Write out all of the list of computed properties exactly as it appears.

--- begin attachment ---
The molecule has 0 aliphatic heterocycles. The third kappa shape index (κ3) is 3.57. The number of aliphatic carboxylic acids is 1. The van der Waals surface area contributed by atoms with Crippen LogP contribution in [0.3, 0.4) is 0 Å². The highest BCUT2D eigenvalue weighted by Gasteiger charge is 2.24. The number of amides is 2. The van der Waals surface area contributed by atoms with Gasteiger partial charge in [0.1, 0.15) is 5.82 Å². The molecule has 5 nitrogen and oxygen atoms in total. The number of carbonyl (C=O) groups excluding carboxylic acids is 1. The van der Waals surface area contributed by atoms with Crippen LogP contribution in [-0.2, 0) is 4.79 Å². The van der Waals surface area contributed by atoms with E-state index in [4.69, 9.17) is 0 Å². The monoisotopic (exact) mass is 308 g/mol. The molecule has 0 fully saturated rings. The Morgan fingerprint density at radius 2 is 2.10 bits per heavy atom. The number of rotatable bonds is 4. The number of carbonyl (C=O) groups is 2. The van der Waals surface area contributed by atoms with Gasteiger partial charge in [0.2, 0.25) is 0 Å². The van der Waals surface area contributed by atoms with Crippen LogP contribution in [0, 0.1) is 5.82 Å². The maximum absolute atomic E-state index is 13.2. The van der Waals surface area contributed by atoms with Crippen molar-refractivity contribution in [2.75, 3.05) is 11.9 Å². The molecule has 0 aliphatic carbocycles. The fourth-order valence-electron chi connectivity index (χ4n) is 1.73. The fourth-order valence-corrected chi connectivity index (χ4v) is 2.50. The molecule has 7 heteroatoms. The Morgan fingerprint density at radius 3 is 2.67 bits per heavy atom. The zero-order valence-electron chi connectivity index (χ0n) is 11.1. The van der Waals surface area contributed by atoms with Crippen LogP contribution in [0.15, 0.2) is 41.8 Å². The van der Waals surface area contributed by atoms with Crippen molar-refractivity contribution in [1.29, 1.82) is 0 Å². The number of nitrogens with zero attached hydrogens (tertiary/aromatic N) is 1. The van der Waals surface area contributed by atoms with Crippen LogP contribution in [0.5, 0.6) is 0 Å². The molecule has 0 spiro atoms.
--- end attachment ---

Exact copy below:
The molecule has 0 aliphatic heterocycles. The third kappa shape index (κ3) is 3.57. The number of aliphatic carboxylic acids is 1. The van der Waals surface area contributed by atoms with Crippen LogP contribution in [0.3, 0.4) is 0 Å². The highest BCUT2D eigenvalue weighted by Gasteiger charge is 2.24. The number of amides is 2. The van der Waals surface area contributed by atoms with Gasteiger partial charge in [0.1, 0.15) is 5.82 Å². The molecule has 5 nitrogen and oxygen atoms in total. The number of carbonyl (C=O) groups excluding carboxylic acids is 1. The van der Waals surface area contributed by atoms with Crippen LogP contribution in [-0.2, 0) is 4.79 Å². The van der Waals surface area contributed by atoms with E-state index in [4.69, 9.17) is 0 Å². The monoisotopic (exact) mass is 308 g/mol. The molecule has 0 fully saturated rings. The Morgan fingerprint density at radius 2 is 2.10 bits per heavy atom. The number of rotatable bonds is 4. The number of carbonyl (C=O) groups is 2. The van der Waals surface area contributed by atoms with Gasteiger partial charge in [0.2, 0.25) is 0 Å². The van der Waals surface area contributed by atoms with Crippen LogP contribution in [0, 0.1) is 5.82 Å². The maximum absolute atomic E-state index is 13.2. The van der Waals surface area contributed by atoms with Crippen molar-refractivity contribution in [2.75, 3.05) is 11.9 Å². The molecule has 0 aliphatic carbocycles. The fourth-order valence-electron chi connectivity index (χ4n) is 1.73. The fourth-order valence-corrected chi connectivity index (χ4v) is 2.50. The molecule has 7 heteroatoms. The Morgan fingerprint density at radius 3 is 2.67 bits per heavy atom. The zero-order valence-electron chi connectivity index (χ0n) is 11.1. The van der Waals surface area contributed by atoms with Crippen LogP contribution in [0.15, 0.2) is 41.8 Å². The van der Waals surface area contributed by atoms with Crippen molar-refractivity contribution in [1.29, 1.82) is 0 Å². The number of nitrogens with zero attached hydrogens (tertiary/aromatic N) is 1. The van der Waals surface area contributed by atoms with Crippen LogP contribution in [0.5, 0.6) is 0 Å². The molecule has 0 spiro atoms.